Add chopped anchovies and capers. Briefly pulse the mixture in the blender or use a fork to incorporate these ingredients into the mayonnaise – the mixture should be relatively smooth.
The recipe says to place the slices on a large platter and to spread a thin layer of sauce over each slice. I prefer to line a container with foil and beginning with a layer of mayonnaise, make 3-4 layers of chicken slices and mayonnaise.
Cover with more foil and store in the fridge till ready to present.
Turn out the chicken from the container, sprinkle with capers, cut into portions and serve.
The sustainable albacore tuna (better choice category in the Marine Conservation Seafood Guide).
As you might expect many Sicilian fish recipes are for the aristocrats of Sicilian fish – the blue-fin tuna and swordfish – but these species have been overfished and are no longer sustainable, not just in Sicily, but worldwide.
A century ago in Sicily, during tuna fishing season, it was easy to catch thousands of tuna, each weighing approximately 300 kilograms, but their numbers have fallen drastically.
Unfortunately, the situation with swordfish (pesce spada) is much the same as with blue-fin tuna. Once it would not have been unusual for fishers to haul into their fishing boats, swordfish measuring more than five metres long. Now, especially in the Mediterranean, stocks have rapidly reduced due to overfishing.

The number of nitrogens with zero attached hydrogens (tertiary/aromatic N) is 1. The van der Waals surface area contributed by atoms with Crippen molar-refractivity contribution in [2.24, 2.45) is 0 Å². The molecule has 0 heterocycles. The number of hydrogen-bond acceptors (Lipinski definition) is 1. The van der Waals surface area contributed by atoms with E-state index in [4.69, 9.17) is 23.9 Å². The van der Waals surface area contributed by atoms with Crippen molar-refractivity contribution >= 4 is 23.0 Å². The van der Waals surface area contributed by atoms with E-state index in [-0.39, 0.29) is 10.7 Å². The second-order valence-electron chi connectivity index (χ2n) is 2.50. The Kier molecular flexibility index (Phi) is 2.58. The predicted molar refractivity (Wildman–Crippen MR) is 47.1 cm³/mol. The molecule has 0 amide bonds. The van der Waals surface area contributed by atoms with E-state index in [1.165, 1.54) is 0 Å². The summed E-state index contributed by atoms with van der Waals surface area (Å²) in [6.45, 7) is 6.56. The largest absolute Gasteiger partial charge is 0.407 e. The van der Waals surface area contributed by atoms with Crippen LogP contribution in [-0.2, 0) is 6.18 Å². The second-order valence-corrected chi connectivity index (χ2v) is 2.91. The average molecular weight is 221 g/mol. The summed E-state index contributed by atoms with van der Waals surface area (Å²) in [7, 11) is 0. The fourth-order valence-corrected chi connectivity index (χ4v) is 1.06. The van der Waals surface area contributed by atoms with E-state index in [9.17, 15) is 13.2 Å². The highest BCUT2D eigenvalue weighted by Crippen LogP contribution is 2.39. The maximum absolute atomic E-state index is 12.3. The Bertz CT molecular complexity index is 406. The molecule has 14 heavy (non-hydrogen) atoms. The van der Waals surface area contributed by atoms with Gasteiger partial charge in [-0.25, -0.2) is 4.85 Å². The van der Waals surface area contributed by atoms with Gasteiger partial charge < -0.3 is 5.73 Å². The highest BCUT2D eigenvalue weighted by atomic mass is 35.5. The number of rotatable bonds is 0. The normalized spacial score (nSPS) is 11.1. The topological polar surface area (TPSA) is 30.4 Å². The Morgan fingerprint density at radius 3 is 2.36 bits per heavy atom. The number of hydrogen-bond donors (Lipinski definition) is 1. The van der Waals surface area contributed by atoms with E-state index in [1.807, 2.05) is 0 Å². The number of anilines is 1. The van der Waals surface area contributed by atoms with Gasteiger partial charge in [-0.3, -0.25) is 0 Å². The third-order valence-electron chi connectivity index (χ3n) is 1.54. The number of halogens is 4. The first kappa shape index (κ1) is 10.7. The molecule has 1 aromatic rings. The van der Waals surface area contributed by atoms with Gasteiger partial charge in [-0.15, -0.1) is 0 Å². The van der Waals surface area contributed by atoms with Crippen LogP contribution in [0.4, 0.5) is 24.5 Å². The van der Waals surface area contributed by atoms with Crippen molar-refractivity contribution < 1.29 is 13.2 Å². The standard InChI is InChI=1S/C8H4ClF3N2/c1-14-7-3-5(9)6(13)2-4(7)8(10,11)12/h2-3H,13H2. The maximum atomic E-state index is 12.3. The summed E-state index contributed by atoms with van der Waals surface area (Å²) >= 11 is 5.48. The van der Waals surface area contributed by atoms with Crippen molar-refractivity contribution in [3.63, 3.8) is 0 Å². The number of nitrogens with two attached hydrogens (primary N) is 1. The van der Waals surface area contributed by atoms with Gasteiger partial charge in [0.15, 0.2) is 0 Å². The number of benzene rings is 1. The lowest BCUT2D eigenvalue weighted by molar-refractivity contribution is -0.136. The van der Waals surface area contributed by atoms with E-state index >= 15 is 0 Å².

For all the Sicilian recipes intended for tuna and swordfish I use the sustainable albacore tuna. My vendor stocks it when he can get it, but not all fishers are interested in catching it because it does not fetch high prices – it is not in demand as an export to Japan (where tuna is preferred eaten raw and red) and therefore it is the cheaper alternative. I have sometimes seen albacore tuna for sale at only one other stall at the Queen Victoria Melbourne Market – it has never looked appealing; it has been cut roughly and with high proportion of red flesh. When I am able to purchase it from my vendor (Happy Tuna Seafood), he has either cut it into quality thick steaks, or as a larger fillet left whole, or in a vertical slice from the centre of the tuna (see photo).